Though Meeks, 31, was due to make $3.45 million this season, his departure saves the Wizards about $7 million because of projected tax penalties. That's a lot of savings in a deal that got rid of a player who had become expendable.

Meeks had fallen out of favor with the Wizards for a variety of reasons. He was due to serve a 19-game suspension to begin the season due to performance-enhancing drugs. The ban was announced the day before their first round playoff series against the Raptors was set to begin in April.

Meeks also underperformed last season in the first year of his contract with the Wizards and requested a trade in February. This summer, Meeks exercised his player option to remain with the team.

The Wizards were not likely to count on Meeks much at all this season because they traded for Austin Rivers in June to add depth at the shooting guard position. Meeks' role was made clear by the fact he did not appear in any of the Wizards' four preseason games against NBA opponents.

Meeks' tenure in Washington was a significant disappointment. The Wizards signed him last summer in hopes he could shore up the shooting guard spot on their bench. 

Though he stayed healthy for the first time in years, he never earned the trust of his coaching staff. The Wizards opted to rely more heavily on starter Bradley Beal, who logged the fourth-most minutes of any NBA player last season.

Now, they are moving on.

Meeks leaving the organization should have little effect on the Wizards, though it does leave them with a hole on their roster that needs to be filled. They currently have 13 players, one below the league minimum. The Wizards now have 14 days to add a 14th player.

They could sign a free agent, convert one of their players on two-way contracts (Devin Robinson and Jordan McRae) or make a trade. The Meeks deal gives them a $3.45 million trade exception.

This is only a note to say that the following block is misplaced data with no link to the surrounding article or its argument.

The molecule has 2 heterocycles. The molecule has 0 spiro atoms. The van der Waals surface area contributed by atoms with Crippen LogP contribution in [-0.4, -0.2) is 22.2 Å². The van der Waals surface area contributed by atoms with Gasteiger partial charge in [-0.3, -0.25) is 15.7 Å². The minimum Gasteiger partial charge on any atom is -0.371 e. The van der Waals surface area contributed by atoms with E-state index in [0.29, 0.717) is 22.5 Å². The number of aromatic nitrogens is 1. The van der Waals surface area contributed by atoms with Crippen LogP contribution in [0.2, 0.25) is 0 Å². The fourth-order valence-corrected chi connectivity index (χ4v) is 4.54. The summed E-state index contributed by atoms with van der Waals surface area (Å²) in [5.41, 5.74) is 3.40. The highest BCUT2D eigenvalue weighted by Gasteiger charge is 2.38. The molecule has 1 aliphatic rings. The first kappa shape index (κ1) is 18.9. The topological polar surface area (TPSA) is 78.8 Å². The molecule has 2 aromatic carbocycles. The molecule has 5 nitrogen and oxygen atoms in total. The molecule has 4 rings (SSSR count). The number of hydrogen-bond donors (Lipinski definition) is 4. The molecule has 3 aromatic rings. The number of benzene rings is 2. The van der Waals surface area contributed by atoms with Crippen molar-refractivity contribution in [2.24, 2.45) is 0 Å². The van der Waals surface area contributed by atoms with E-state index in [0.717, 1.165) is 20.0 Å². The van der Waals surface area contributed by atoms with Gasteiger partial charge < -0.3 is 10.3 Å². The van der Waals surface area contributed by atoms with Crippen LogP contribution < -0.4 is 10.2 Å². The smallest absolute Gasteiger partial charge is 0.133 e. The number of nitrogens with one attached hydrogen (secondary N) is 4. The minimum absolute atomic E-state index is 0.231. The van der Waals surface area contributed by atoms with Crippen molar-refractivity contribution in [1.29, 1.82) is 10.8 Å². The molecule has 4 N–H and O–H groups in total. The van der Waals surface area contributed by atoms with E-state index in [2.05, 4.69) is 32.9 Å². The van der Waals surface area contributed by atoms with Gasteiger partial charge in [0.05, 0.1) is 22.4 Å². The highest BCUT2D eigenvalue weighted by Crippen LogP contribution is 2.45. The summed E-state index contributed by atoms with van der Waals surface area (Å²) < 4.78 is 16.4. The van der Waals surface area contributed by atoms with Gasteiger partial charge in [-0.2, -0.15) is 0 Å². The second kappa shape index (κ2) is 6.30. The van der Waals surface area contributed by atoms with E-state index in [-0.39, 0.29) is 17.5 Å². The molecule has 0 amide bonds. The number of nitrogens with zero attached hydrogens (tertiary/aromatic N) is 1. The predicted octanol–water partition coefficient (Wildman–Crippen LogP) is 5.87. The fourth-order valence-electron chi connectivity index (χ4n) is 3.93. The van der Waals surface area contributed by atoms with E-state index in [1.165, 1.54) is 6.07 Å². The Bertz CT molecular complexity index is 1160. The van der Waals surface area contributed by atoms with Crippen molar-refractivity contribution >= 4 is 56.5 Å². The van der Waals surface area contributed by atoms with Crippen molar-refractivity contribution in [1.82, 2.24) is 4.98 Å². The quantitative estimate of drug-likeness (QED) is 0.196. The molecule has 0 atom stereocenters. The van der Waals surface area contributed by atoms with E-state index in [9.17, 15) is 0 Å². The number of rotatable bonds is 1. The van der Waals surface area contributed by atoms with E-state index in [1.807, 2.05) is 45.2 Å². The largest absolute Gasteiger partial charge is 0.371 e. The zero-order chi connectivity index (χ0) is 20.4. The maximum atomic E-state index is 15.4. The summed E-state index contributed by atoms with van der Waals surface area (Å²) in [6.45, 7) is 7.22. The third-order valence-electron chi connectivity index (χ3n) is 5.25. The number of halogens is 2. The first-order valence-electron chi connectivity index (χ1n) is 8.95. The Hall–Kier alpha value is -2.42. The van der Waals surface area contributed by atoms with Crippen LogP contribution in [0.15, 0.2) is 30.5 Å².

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Dwight Howard practices for first time with Wizards, raising likelihood he plays in opener

Dwight Howard practices for first time with Wizards, raising likelihood he plays in opener

On Monday, for the first time since 2018-19 training camp began, the Wizards were complete.

Dwight Howard, who missed three weeks due to a strained piriformis muscle, participated in his first full practice with his new team. The 32-year-old signed a free agent deal with the Wizards in July, but had yet to take the court due to the injury, which began bothering him shortly before camp began on Sept. 25.

Howard had a setback on Oct. 6 and saw a specialist in New York. He received a pain injection on Tuesday and on Saturday began shooting again.

After clearing that hurdle, he was ready to be a full-go with his new teammates.

"It felt pretty good. I really gotta catch my wind and learn some of the offense. But other than that, it felt pretty good," Howard said of Day 1.

Howard practicing on Monday gives him two more days to work with before the Wizards open their season on Thursday at home against the Miami Heat. Both he and head coach Scott Brooks say it's too early to tell if he will be available.

"We'll see how it feels. I will do everything I can to make myself available for all 82 games," Howard said.

Howard not only has to play himself into game shape, he has to develop chemistry and timing with his new teammates. He missed all five of their preseason games.

If Howard can play, that would certainly be a positive turn of events for the Wizards. As of the end of last week, it seemed highly unlikely he would be ready when the regular season began.

But Howard turned a corner and now appears to be coming along quicker than once expected. 

"It was probably our best practice of training camp," Brooks said Monday after finally getting Howard into the mix.

"He has a natural feel. His IQ was pretty high, I was impressed with that. He picked things up."

Howard signed a two-year contract worth $11 million to join the Wizards in July.